So now we know that [math]\bar{X} = \frac{n_1}{n}[/math] and we can break the sum apart into two pieces - one piece where all the X_i are 0 and one piece where they're all 1. Have you tried this yet?
 
#11
Hot ****. Was that so hard? Now I know that X is actually just a dummy coded indicator variable so that if a person is in the never-steroid group [math]X_i = 0[/math] and if they're in the ever-steroid group [math]X_i = 1[/math]. It could be flipped around but that is very important information.

So now we know that [math]\bar{X} = \frac{n_1}{n}[/math] and we can break the sum apart into two pieces - one piece where all the X_i are 0 and one piece where they're all 1. Have you tried this yet?
I haven't tried this but it makes sense. Why is it [math]\bar{X} = \frac{n_1}{n}[/math] and not [math]\bar{X} = \frac{n_0}{n}[/math] ? and how can we break the sum in two parts?

I guess I need to find a good paper on dummy variable in regression model to understand the concept.

Thanks for your suggestion!
 

Dason

Ambassador to the humans
#12
I haven't tried this but it makes sense. Why is it [math]\bar{X} = \frac{n_1}{n}[/math] and not [math]\bar{X} = \frac{n_0}{n}[/math] ?
That's a good question - why don't you start by computing [math]\bar{X}[/math] for this situation (instead of just taking my word for it). Working on that simpler problem will probably help build up your intuition about working with these dummy coded variables.
 
#13
That's a good question - why don't you start by computing [math]\bar{X}[/math] for this situation (instead of just taking my word for it). Working on that simpler problem will probably help build up your intuition about working with these dummy coded variables.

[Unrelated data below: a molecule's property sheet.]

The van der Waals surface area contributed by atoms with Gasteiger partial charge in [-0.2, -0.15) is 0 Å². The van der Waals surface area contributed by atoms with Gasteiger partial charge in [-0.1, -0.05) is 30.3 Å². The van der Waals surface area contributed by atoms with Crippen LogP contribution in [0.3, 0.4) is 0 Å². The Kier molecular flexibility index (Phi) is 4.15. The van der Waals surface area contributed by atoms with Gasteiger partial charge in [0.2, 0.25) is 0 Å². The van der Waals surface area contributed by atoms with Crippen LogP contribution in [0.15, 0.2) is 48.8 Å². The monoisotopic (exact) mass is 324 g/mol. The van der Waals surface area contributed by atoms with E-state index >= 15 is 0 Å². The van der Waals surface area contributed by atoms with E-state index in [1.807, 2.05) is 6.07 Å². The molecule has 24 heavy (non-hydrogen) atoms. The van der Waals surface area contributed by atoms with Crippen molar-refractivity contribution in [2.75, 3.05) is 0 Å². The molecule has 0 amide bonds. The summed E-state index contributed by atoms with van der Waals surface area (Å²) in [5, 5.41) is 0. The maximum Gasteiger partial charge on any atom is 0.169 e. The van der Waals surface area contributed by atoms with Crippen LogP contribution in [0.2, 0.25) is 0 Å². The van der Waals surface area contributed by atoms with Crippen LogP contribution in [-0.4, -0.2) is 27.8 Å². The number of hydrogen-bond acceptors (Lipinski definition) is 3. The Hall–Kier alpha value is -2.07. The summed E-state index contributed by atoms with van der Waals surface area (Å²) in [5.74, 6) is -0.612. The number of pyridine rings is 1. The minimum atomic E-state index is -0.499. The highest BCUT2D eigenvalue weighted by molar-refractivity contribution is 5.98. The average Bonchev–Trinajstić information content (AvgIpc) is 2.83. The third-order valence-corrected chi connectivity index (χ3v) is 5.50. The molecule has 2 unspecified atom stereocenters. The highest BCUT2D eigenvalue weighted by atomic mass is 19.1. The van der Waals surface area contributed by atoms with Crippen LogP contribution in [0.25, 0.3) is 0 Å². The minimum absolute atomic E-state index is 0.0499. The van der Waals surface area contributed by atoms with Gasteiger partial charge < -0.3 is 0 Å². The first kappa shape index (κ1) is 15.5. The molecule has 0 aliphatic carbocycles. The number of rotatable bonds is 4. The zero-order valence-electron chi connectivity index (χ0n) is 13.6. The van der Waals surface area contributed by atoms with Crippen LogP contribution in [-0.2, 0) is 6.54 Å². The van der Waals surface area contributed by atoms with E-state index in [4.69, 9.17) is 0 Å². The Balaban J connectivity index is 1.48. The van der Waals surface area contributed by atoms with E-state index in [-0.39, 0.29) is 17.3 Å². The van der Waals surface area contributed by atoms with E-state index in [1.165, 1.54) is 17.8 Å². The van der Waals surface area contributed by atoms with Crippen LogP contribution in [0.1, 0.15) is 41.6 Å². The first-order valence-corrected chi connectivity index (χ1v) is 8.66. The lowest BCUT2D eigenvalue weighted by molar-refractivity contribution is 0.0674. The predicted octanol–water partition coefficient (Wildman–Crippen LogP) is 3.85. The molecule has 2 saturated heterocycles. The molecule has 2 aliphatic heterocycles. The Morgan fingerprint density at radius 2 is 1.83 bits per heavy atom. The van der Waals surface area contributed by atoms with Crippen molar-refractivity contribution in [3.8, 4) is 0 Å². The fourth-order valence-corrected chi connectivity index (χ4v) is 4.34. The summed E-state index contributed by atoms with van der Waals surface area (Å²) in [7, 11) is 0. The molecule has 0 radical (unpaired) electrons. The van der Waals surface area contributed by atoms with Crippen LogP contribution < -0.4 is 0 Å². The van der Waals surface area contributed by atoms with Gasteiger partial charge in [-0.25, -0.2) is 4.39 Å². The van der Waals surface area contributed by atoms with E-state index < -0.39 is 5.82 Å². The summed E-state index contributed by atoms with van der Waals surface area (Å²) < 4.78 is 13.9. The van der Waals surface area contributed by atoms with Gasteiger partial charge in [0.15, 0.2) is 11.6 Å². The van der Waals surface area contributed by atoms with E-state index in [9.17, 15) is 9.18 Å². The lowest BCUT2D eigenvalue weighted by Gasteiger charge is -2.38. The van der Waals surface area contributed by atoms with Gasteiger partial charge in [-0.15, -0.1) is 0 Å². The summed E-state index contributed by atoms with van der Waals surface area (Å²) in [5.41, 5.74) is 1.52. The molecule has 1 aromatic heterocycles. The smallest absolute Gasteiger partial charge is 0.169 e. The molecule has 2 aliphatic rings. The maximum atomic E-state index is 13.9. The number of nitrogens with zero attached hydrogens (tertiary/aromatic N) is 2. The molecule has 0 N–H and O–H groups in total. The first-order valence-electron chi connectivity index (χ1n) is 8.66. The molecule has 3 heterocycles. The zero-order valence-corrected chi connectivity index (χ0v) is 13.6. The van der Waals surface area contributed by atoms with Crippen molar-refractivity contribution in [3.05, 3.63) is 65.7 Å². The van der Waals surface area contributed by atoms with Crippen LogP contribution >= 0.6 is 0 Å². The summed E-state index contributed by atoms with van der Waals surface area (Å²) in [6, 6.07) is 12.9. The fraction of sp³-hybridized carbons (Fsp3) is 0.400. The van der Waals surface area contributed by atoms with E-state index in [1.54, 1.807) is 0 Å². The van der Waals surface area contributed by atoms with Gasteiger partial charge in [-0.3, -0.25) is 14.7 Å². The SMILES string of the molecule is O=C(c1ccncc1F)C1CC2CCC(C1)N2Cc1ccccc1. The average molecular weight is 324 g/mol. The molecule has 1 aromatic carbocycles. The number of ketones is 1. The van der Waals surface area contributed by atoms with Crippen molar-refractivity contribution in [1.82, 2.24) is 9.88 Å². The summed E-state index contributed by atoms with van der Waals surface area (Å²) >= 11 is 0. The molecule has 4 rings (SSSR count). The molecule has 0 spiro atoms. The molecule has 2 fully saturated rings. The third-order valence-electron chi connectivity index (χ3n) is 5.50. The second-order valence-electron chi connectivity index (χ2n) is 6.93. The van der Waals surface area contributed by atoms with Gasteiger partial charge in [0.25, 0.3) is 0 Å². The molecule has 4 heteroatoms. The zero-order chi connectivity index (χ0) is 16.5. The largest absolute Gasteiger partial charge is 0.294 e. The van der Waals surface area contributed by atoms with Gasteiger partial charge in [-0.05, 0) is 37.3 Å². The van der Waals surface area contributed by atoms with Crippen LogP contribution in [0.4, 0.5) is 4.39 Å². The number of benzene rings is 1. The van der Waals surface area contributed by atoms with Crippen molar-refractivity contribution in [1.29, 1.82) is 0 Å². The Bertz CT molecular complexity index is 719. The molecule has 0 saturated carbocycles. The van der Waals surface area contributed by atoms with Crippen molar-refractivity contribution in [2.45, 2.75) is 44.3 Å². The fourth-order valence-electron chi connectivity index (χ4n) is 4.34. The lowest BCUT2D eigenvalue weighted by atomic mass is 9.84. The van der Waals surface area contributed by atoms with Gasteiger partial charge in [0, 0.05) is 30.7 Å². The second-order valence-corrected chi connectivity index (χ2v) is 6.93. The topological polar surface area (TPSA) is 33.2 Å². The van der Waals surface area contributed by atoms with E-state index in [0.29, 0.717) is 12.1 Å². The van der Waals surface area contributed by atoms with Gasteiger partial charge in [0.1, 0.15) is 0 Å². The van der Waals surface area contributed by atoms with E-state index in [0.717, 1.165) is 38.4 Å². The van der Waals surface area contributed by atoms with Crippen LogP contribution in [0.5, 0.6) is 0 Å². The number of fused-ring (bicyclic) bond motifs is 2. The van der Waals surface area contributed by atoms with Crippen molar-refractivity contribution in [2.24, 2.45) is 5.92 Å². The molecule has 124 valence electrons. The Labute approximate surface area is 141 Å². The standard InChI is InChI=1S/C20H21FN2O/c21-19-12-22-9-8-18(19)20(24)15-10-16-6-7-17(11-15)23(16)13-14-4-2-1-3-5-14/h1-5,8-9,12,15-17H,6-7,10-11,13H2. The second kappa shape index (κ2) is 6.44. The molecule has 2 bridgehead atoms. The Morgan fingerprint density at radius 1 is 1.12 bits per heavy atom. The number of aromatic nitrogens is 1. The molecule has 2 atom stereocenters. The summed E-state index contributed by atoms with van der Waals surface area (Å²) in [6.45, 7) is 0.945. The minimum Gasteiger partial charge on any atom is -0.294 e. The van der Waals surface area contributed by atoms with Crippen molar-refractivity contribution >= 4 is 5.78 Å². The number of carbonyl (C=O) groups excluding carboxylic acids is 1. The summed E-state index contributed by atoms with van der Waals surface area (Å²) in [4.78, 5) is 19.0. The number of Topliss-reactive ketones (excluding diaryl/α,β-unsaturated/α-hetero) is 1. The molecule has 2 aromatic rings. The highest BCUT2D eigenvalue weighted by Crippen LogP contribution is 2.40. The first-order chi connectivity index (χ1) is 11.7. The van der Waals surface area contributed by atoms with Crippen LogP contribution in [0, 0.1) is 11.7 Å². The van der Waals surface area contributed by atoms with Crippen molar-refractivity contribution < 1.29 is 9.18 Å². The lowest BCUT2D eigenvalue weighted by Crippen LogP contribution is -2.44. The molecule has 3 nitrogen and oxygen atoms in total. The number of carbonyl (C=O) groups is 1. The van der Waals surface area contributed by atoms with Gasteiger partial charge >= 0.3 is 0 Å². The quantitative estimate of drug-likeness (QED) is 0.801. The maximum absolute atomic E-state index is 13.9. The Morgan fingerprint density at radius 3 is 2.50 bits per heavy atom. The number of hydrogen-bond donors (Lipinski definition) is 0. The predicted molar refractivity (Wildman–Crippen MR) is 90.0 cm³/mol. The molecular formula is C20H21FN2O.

I don't know how to apply the concept of dummy variable in solving the problem or computing [math]\bar{X}[/math] in ' a situation' . I need to read on this first.
 

Dason

Ambassador to the humans
#17
I'm not sure you need that identity. I think you should apply the result of part (i) to the denominator. For the numerator just do something similar to what you did to show part (i) by breaking it up into two pieces - the parts where X_i = 0 and the parts where X_i = 1.
 
#18
I'm not sure you need that identity. I think you should apply the result of part (i) to the denominator. For the numerator just do something similar to what you did to show part (i) by breaking it up into two pieces - the parts where X_i = 0 and the parts where X_i = 1.
I am stuck with the [math]Y_i[/math] term in the numerator.
 

Dason

Ambassador to the humans
#19
Note that if you break apart the sum in the numerator into two parts (one where X_i = 0 and one where X_i = 1) then the (X_i - Xbar) part is constant so you can pull it out of the sum. Also note that [math]\bar{Y_0} = \frac{1}{n_0}\sum Y_i[/math] where the sum is only over the Y_i where X_i = 0. Then if you multiply both sides of that equality by [math]n_0[/math] you get the equality [math]n_0\bar{Y_0} = \sum Y_i[/math].

Play around with this for a while and see if you can simplify things.